ELSE MARIE PADE (1924–2016) : Étude (1965) for violin and orchestra [ Spæd (Infant) – Munter (Cheerful) – Sværmerisk (Dreamy) – Dynamisk (Dynamic) – Kolerisk (Choleric) – Mild – Smertefuldt (Painful) – Længselsfuldt (Yearning) ], Parametre (1962) for string orchestra, Sept Pièces en couleurs (1953) (Suite for chamber orchestra) [Pièce blanche, Pièce rouge, Pièce jaune, Pièce verte, Pièce bleue, Pièce indigo, Pièce noire], Concerto for Trumpet and Orchestra (1954).

Catalogue Number: 01Y033

Label: Dacapo

Reference: 8226719

Format: CD

Price: $15.98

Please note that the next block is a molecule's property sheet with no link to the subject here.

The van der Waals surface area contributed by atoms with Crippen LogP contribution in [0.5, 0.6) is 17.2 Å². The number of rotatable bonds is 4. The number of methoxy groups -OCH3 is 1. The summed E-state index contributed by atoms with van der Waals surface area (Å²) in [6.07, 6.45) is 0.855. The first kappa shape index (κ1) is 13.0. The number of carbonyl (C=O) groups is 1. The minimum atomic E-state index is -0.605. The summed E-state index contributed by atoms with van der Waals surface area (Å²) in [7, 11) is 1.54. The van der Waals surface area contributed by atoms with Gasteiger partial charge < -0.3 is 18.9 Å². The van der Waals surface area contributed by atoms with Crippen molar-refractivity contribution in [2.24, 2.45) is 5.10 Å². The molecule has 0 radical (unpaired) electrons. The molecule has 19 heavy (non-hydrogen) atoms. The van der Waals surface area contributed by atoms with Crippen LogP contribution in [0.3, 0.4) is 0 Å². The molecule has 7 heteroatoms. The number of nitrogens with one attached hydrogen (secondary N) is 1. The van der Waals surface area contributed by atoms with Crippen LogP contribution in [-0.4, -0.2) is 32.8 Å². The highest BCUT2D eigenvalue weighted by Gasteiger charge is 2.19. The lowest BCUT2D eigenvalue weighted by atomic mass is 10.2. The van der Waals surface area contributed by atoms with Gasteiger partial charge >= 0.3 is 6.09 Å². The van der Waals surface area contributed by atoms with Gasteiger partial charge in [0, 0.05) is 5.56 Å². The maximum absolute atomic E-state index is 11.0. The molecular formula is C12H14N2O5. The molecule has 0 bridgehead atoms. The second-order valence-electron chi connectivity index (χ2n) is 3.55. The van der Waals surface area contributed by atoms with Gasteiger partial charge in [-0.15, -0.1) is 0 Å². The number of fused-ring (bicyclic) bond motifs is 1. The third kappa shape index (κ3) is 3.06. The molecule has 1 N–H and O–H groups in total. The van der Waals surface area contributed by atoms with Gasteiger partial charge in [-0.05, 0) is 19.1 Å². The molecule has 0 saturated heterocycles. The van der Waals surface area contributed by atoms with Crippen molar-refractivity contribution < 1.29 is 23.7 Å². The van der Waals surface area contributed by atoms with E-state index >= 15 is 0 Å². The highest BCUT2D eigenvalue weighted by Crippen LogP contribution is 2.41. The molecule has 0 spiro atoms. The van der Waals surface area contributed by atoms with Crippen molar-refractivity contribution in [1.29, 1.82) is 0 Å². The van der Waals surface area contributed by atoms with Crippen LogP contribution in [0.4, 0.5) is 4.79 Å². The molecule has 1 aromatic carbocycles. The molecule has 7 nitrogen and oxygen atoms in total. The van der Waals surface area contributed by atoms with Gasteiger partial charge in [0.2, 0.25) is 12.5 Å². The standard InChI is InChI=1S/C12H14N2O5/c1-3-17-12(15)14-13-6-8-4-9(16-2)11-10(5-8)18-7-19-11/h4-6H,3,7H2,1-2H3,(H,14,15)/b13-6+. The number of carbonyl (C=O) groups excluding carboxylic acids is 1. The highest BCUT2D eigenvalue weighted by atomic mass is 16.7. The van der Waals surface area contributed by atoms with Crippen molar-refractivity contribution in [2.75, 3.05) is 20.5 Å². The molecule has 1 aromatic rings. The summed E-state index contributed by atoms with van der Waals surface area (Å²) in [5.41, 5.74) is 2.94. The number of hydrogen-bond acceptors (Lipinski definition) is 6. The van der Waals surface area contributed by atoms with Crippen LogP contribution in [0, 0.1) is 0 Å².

Description: Pade was among the pioneers of electronic music and musique concrète, not just in Denmark but in general. As she tells it, as a sickly child, confined to bed with her own thoughts and the background noises of her environment, she started to conceive of a music of the real sounds of life, before the means to realise it had been invented. In her twenties she was able to hear examples of electronic sounds and manipulated recordings, around the time that Daphne Oram, Delia Derbyshire, Otto Luening, Vladimir Ussachevsky, and Pierre Schaeffer were formulating their concepts of electronic and electroacoustic music. She played jazz piano as a teenager, studied as a pianist at the Royal Danish Academy of Music in the late 1940s, and went on to study composition first with Vagn Holmboe, and later with Jan Maegaard, from whom she learned twelve-tone technique. However, after meeting Schaeffer and starting to write her own electronic music in the 1950s, which brought her to the attention of Stockhausen, Boulez, and the Darmstadt group, she was known only for these activities, and tellingly never even referred to her output in other forms in interviews up to the end of her life- you would think that she was born hearing electronic music in her head, and single-mindedly pursued it to the exclusion of all else. This important recording proves otherwise. Sept Pièces en couleurs (1953), written as her career in electronic music was taking off, sounds relatively traditional for its time - based on a note-row, and largely atonal, it nevertheless abounds in generous, lush tonal harmony and Klangfarbenmelodie techniques as befits its synæsthetic depiction of five colours of the rainbow, plus black and white. Had she chosen to pursue this direction, Pade could clearly have been an orchestral composer of accomplishment and originality; the strongly characterised tableaux, rhythmic alacrity, and colourful orchestration could easily be those of a ballet suite. As it is, the work is substantial in scale at 35 minutes, and both memorable and entirely approachable. No.3 (yellow) in particular, with its accelerating percussive pulse and maddening crescendo, has to be a wryly snarky atonal commentary on Ravel's Bolero, "red" is a waltz, "green" seems to nod to "Petrushka", "indigo" is a Bartókian nocturne, and the Stygian march-finale is like Mahlerian Nachtmusik reimagined by B.A. Zimmerman. A thoroughly engaging work throughout. The Trumpet Concerto was probably mostly composed earlier than the Colour Pieces, and is in a similar, thoroughly un-academic vein, though dodecaphonic. The first section contains clear references to Nielsen's and Mahler’s Fifth Symphonies (side drum and trumpet respectively), and the music takes on a sardonic, marching character, with jazzy interjections. The middle section is the concerto’s "slow movement", with a naïve, jazz-club trumpet tune sounding over a spare, in places almost pointillistic, accompaniment. The section ends as a kind of solemn "taps" with a nocturnal atmosphere. The side drum and pointillist entr'acte which preceded the previous movements introduces the jaunty, marionette march-finale. The other two works were written in the 1960s, demonstrating that even that far into her electronic music career, Pade still thought of herself as an orchestral composer. The influence of her work in electronic music is clearly audible, though, in 1965's Étude, with its frequent violin glissandi apparently emulating tones from a wave generator; the fluidly dissonant orchestral textures, including sliding clusters, suggest the influence of Penderecki or Ligeti. There is no remaining suggestion of Romantic harmony by this time, though the piece’s division into sections of contrasting character, naïvely or ironically described by the composer as Infant’, ‘Cheerful’, ‘Dreamy’, ‘Dynamic’, ‘Choleric’, ‘Mild’, ‘Painful’ and ‘Yearning’. The violin's wailing glissandi in the final section, an air raid siren rather than a sine wave generator, may very well refer to the composer’s experiences in the Danish resistance in WWII. Parametre (1962) is in three movements, with sonoristic and pointillistic textures in abundance. There is, though, a distinct sense of the work not taking itself too seriously, as the sudden appearance of a tonal chord, or a Kagel-like distorted reference to a classical gesture, frequently disrupt the stability of the atonal idiom. The music is complex and intricate, and, like Étude, contains sounds and textures that are clearly the product of thinking of acoustical structures from a standpoint of electronic expertise. Christina Åstrand, violin; Michael Frank Møller, trumpet; Malmö Opera Orchestra, Cond. Joachim Gustafsson


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